Wednesday, January 18, 2012

Wednesday Words: Tips from Indie Authors Part 1

Current WIP: Capture (Book 2 in the Cryptid Tales)

I asked a bunch of authors what they wished they had known prior to getting in the writing business, here is what they had to say:

My tip: How to stay motivated in writing
Take an hour a day and focus on what you need to do.
1st 15mins Outline: Have a general or detailed idea depending on the type of writer you are of what you're going to write that day
Next 30mins Write like your hands are on fire: Do not stop, do not read it, do not edit, just write
Lat 15mins Reread and edit, this will save you time later during the big editing phase
The more that you've accomplished the more you'll want to sit down and write

Wish I hadn't spent as much time promoting when I published my first couple of books and had spent those precious hours writing instead. A lesson hard learned, but a mistake I won't make twice. Being prolific is healthier to the longevity of a writer's career than the number of one's twitter followers.

I wish I hadn't spent time emailing agents, especially doing the research to look for good matches and adding personal touches to the letters.  What a pointless exercise that was.

R M Rowan
I wish I'd known that setting deadlines for yourself is important - even in self publishing.

I wish I knew how much fun this was going to be. I would have done it sooner.

I think it was my sixth ebook when I finally learned that supplying an untapped, but hungry niche, is the surest way to earn steady sales. I realized that I had to marry my passions with starving audience's needs in order to build a sustainable business model. Trying to write the next best seller in a crowded market led to finding out the hard way that "results are not typical, individual results may vary.

Todd Thorne
I'd say that it's all too tempting to believe success equates to cold, hard numbers of sales. Especially when starting out. In reality, success is when you keep pursuing your passion for writing.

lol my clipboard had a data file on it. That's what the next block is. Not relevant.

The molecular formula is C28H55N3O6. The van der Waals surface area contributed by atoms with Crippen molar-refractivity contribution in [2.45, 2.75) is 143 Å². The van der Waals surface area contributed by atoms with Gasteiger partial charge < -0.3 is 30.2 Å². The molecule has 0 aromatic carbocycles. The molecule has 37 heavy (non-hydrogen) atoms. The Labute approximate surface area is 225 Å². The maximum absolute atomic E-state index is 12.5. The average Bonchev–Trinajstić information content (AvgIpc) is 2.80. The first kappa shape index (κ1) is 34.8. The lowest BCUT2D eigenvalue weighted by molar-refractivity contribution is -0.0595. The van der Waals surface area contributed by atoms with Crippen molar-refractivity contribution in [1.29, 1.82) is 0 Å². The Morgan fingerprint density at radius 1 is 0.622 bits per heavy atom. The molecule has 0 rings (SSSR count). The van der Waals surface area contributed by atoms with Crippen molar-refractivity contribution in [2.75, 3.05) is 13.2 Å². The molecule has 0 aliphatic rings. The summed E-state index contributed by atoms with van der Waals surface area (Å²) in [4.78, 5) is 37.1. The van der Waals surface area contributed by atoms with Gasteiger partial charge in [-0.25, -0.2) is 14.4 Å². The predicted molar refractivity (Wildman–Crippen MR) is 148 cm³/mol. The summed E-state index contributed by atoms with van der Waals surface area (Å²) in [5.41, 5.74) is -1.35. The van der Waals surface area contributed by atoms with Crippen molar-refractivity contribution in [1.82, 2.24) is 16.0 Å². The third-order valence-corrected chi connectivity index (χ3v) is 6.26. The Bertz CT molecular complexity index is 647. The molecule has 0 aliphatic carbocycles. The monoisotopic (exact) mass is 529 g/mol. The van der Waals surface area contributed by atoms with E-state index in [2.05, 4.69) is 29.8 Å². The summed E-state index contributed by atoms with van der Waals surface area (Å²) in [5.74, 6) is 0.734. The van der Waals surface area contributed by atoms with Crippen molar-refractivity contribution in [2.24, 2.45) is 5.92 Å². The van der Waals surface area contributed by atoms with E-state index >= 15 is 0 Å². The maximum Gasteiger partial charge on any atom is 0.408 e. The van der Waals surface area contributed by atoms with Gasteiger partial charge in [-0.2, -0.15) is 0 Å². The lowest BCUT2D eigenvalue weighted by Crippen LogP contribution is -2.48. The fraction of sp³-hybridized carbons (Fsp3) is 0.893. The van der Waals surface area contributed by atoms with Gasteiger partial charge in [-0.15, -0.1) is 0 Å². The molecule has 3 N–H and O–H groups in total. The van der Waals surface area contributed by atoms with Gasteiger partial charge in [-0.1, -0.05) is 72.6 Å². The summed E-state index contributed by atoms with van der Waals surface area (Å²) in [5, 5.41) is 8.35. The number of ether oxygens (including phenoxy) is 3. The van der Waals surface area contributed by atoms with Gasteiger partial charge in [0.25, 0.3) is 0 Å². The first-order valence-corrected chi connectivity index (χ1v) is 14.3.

I'm going to agree with Kevis. I used to spend a lot of time worrying about Twitter, blogging, doing giveaways, whatever. If I had spent all that time writing, I could have probably gotten another book (or two!) out last year. And I would have saved hundreds of dollars on giveaways.
Also, don't send paperback copies of your book to every blogger you can find online. Shipping costs are outrageous (especially to those little reviewers in places like New Zealand), and you can get plenty of reviews just by sending out ebooks. While I treasure the relationships I got from that expensive mistake, there were much more profitable things I could have done with the money.

I wish I had known how important a good editing team is for an author's work. That would have saved me a few 1-stars, worry, fretting, and stress with my early releases. However, without the income and fans from those early releases, I probably wouldn't have had such a strong opening on my first fantasy book; many people who read my earlier stuff became "True Fans" and continued into my new books. So, it's not a regret by any means. I would have done things a little differently knowing what I know now to improve my current situation, but I can't complain too much.

My writing career is a bit short to have "shoulda-woulda-coulda's" but I think the idea I most agree with is not focusing too much on promotion, and just relentlessly putting pen to paper or finger to keyboard and maintaining the passion to create and write fresh ideas.

Christopher Bunn
At the end of the day, a healthily-selling book usually depends on good writing. Constantly hone your craft. Do not be complacent and assume your growth as a writer is done. Immerse yourself in literature that is miles better than your own writing. Just like you should strive to find quality friends to better yourself (among other things), search out quality literature. I guarantee steady immersion will improve your writing.

Check back next week for Wednesday Words to read more tips from great authors!


Heather said...

Very cool post!

Brina Courtney said...

Thanks Heather! I hope it's helpful!

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